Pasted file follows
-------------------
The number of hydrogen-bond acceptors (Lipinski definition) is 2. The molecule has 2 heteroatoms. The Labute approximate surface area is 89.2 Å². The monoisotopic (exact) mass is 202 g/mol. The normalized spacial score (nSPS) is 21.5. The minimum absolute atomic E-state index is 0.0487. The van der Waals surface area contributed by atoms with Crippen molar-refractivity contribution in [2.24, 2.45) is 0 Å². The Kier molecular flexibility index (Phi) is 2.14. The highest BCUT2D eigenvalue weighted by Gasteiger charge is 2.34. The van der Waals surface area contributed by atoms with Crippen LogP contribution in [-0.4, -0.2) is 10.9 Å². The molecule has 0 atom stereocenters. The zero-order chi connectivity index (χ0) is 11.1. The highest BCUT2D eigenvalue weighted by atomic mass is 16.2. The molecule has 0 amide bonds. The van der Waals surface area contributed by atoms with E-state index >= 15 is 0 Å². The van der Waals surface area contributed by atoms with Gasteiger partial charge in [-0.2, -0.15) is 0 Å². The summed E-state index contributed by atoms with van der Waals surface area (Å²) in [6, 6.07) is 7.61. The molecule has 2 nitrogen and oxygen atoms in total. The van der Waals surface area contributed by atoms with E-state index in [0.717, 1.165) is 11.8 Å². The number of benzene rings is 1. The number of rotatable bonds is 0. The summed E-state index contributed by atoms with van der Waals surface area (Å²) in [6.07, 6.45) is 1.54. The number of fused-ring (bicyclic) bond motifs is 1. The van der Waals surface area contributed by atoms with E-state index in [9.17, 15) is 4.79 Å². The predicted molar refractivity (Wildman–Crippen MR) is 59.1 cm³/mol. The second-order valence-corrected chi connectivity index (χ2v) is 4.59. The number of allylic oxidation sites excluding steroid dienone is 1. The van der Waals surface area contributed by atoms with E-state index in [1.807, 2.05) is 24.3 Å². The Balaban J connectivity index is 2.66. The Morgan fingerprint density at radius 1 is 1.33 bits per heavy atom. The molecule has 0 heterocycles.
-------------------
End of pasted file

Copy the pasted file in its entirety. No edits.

The number of hydrogen-bond acceptors (Lipinski definition) is 2. The molecule has 2 heteroatoms. The Labute approximate surface area is 89.2 Å². The monoisotopic (exact) mass is 202 g/mol. The normalized spacial score (nSPS) is 21.5. The minimum absolute atomic E-state index is 0.0487. The van der Waals surface area contributed by atoms with Crippen molar-refractivity contribution in [2.24, 2.45) is 0 Å². The Kier molecular flexibility index (Phi) is 2.14. The highest BCUT2D eigenvalue weighted by Gasteiger charge is 2.34. The van der Waals surface area contributed by atoms with Crippen LogP contribution in [-0.4, -0.2) is 10.9 Å². The molecule has 0 atom stereocenters. The zero-order chi connectivity index (χ0) is 11.1. The highest BCUT2D eigenvalue weighted by atomic mass is 16.2. The molecule has 0 amide bonds. The van der Waals surface area contributed by atoms with E-state index >= 15 is 0 Å². The van der Waals surface area contributed by atoms with Gasteiger partial charge in [-0.2, -0.15) is 0 Å². The summed E-state index contributed by atoms with van der Waals surface area (Å²) in [6, 6.07) is 7.61. The molecule has 2 nitrogen and oxygen atoms in total. The van der Waals surface area contributed by atoms with E-state index in [0.717, 1.165) is 11.8 Å². The number of benzene rings is 1. The number of rotatable bonds is 0. The summed E-state index contributed by atoms with van der Waals surface area (Å²) in [6.07, 6.45) is 1.54. The number of fused-ring (bicyclic) bond motifs is 1. The van der Waals surface area contributed by atoms with E-state index in [9.17, 15) is 4.79 Å². The predicted molar refractivity (Wildman–Crippen MR) is 59.1 cm³/mol. The second-order valence-corrected chi connectivity index (χ2v) is 4.59. The number of allylic oxidation sites excluding steroid dienone is 1. The van der Waals surface area contributed by atoms with E-state index in [1.807, 2.05) is 24.3 Å². The Balaban J connectivity index is 2.66. The Morgan fingerprint density at radius 1 is 1.33 bits per heavy atom. The molecule has 0 heterocycles.